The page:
Telescopes are getting better and better at detecting the components of exoplanet atmospheres. But what can those components tell us about a planet's climate? It turns out that water vapor may be especially useful in this regard.
As we find more and more exoplanets, we're realizing that our solar system may be the exception to the rule! The menagerie of exoplanets we've discovered so far includes Jupiter-sized planets that are close to their suns, planets with two suns, and planets that take one orbit about their sun to complete one rotation on their axis - these planets are said to be tidally locked.
Just like our tidally locked Moon always shows the same face to the Earth, tidally locked planets always show the same face to their sun. So, a tidally locked planet will have a consistent dayside and nightside. This has fascinating implications for their climate, and even moreso when we consider that there could be tidally locked Earth-like planets!
Models of the water vapor runaway greenhouse effect - when radiation is prevented from efficiently leaving a planet - on tidally locked planets show that the nightside emits more thermal radiation than the dayside as the planet approaches the runaway greenhouse state. Since this reversal of thermal emission requires the emergence of clouds and the buildup of water vapor on the nightside of the planet, spotting it in an exoplanet's atmosphere could be a useful indicator that the atmosphere is not dry.
To achieve nightside buildup of water vapor, the vapor must avoid being caught on the dayside in a "cold trap", where it would be cooled, condense, and remain on the dayside. On a planet with inefficient cold trapping, the water vapor can be swept to the nightside to contribute to the thermal emission there.
This weak cold trap effect has mostly been modeled for planets with warm, thick atmospheres, but it is feasible for this effect to also occur on planets with thin, temperate atmospheres. A recent study done by Feng Ding (Harvard University) and Raymond Pierrehumbert (University of Oxford, UK) explores the second scenario for slowly rotating tidally locked planets.
Simulating Two Sides of a Planet
Ding and Pierrehumbert specifically looked at atmospheres rich in water vapor, which would allow for the necessary clouds and weak cold trap to exist. Their model planet had a period of 40 days and accounted for a variety of interactions that could occur on an Earth-like planet with an atmosphere and oceans. They were also able to vary atmospheric pressure and surface temperature and so modeled several different conditions for their planet.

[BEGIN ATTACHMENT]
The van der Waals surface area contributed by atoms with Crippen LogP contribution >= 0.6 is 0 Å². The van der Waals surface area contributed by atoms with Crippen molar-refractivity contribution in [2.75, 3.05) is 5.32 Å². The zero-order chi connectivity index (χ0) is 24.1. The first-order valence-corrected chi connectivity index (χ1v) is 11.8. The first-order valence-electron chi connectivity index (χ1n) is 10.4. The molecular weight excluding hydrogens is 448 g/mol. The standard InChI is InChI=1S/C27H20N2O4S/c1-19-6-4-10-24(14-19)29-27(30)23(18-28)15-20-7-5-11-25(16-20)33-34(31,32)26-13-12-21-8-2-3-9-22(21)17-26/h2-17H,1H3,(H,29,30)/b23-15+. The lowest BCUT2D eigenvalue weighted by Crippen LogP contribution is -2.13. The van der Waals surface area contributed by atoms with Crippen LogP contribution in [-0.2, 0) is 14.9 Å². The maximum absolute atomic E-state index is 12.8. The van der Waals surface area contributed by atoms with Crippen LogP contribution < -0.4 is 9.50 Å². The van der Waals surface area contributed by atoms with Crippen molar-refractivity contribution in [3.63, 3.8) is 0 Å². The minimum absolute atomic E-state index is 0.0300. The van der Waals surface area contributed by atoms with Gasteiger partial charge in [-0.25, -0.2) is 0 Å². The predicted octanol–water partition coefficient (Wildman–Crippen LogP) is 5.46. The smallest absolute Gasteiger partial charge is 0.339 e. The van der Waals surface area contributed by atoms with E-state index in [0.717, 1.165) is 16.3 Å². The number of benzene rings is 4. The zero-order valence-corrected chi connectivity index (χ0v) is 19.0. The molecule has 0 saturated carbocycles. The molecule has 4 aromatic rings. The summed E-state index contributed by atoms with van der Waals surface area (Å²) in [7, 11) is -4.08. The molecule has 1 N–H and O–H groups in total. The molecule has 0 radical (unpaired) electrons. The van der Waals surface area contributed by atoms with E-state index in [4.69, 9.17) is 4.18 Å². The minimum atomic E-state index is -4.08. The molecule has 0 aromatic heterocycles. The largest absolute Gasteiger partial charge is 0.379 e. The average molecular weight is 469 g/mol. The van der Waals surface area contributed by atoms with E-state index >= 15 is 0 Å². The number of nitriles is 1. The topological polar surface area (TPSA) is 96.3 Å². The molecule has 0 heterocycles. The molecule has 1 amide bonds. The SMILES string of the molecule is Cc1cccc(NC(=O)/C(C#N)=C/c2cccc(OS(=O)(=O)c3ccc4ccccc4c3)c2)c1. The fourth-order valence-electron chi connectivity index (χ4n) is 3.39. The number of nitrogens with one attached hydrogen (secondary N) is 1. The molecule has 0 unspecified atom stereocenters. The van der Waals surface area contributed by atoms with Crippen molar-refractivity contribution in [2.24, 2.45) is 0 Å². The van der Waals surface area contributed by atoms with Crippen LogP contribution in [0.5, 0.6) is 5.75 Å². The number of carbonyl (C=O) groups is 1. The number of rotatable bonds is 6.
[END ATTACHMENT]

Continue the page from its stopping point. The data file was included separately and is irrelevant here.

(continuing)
It turns out that thin, temperate atmospheres with weak cold traps do show the same nightside-dayside emission difference as warm, thick atmospheres as they approach the runaway greenhouse state! Interestingly, the difference between the nightside and dayside emissions can point to the relative amount of water vapor in a planet's atmosphere as well as the atmospheric pressure - insight we can't gain from the planet's transmission spectrum. Further properties of a planet's atmosphere can be determined by observing how the brightness of the planet changes as it rotates.
The subtleties from this study can't be picked up by our telescopes yet, but possible future missions like the Origins Space Telescope may be able to. There's no need to rush though: there are still lots more planets to simulate!
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Amounts of organic molecules in planetary systems differ from early on
Tokyo, Japan (SPX) Apr 11, 2021
An international group of scientists led by the RIKEN Cluster for Pioneering Research have studied the chemical composition of 50 protoplanetary-disk forming regions in the Perseus Molecular Cloud, and found that despite being in the same cloud, the amounts of complex organic molecules they contain are quite different. Interestingly, the chemically rich young disks have similar compositions of organic molecules. These findings raise an important question: do solar-like systems share a common chemistry a ... read more